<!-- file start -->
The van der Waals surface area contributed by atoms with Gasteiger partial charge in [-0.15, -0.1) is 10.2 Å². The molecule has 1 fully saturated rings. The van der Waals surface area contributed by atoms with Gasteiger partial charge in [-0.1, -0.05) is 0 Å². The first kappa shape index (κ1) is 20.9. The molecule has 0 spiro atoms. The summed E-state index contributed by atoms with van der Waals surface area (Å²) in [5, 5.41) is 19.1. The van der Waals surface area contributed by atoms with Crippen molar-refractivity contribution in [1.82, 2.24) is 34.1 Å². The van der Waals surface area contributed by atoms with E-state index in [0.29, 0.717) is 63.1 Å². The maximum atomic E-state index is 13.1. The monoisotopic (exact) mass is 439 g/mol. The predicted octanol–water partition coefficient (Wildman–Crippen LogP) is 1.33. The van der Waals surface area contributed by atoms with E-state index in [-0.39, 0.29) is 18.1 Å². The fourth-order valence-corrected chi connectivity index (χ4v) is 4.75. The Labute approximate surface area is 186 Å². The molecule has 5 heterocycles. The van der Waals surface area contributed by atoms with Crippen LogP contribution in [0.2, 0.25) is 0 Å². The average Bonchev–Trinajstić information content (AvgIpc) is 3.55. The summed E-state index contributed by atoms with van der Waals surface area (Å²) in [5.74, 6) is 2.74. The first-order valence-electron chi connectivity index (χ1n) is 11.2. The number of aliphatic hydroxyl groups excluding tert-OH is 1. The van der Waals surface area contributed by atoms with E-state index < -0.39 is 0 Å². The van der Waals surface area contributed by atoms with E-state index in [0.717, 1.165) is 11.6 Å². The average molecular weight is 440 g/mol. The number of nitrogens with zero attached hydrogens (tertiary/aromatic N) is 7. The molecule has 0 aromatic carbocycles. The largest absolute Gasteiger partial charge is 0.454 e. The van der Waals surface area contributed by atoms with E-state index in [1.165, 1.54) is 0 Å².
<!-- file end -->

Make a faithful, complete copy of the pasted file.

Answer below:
The van der Waals surface area contributed by atoms with Gasteiger partial charge in [-0.15, -0.1) is 10.2 Å². The molecule has 1 fully saturated rings. The van der Waals surface area contributed by atoms with Gasteiger partial charge in [-0.1, -0.05) is 0 Å². The first kappa shape index (κ1) is 20.9. The molecule has 0 spiro atoms. The summed E-state index contributed by atoms with van der Waals surface area (Å²) in [5, 5.41) is 19.1. The van der Waals surface area contributed by atoms with Crippen molar-refractivity contribution in [1.82, 2.24) is 34.1 Å². The van der Waals surface area contributed by atoms with E-state index in [0.29, 0.717) is 63.1 Å². The maximum atomic E-state index is 13.1. The monoisotopic (exact) mass is 439 g/mol. The predicted octanol–water partition coefficient (Wildman–Crippen LogP) is 1.33. The van der Waals surface area contributed by atoms with E-state index in [-0.39, 0.29) is 18.1 Å². The fourth-order valence-corrected chi connectivity index (χ4v) is 4.75. The Labute approximate surface area is 186 Å². The molecule has 5 heterocycles. The van der Waals surface area contributed by atoms with Crippen LogP contribution in [0.2, 0.25) is 0 Å². The average Bonchev–Trinajstić information content (AvgIpc) is 3.55. The summed E-state index contributed by atoms with van der Waals surface area (Å²) in [5.74, 6) is 2.74. The first-order valence-electron chi connectivity index (χ1n) is 11.2. The number of aliphatic hydroxyl groups excluding tert-OH is 1. The van der Waals surface area contributed by atoms with E-state index < -0.39 is 0 Å². The van der Waals surface area contributed by atoms with E-state index in [0.717, 1.165) is 11.6 Å². The average molecular weight is 440 g/mol. The number of nitrogens with zero attached hydrogens (tertiary/aromatic N) is 7. The molecule has 0 aromatic carbocycles. The largest absolute Gasteiger partial charge is 0.454 e. The van der Waals surface area contributed by atoms with E-state index in [1.165, 1.54) is 0 Å².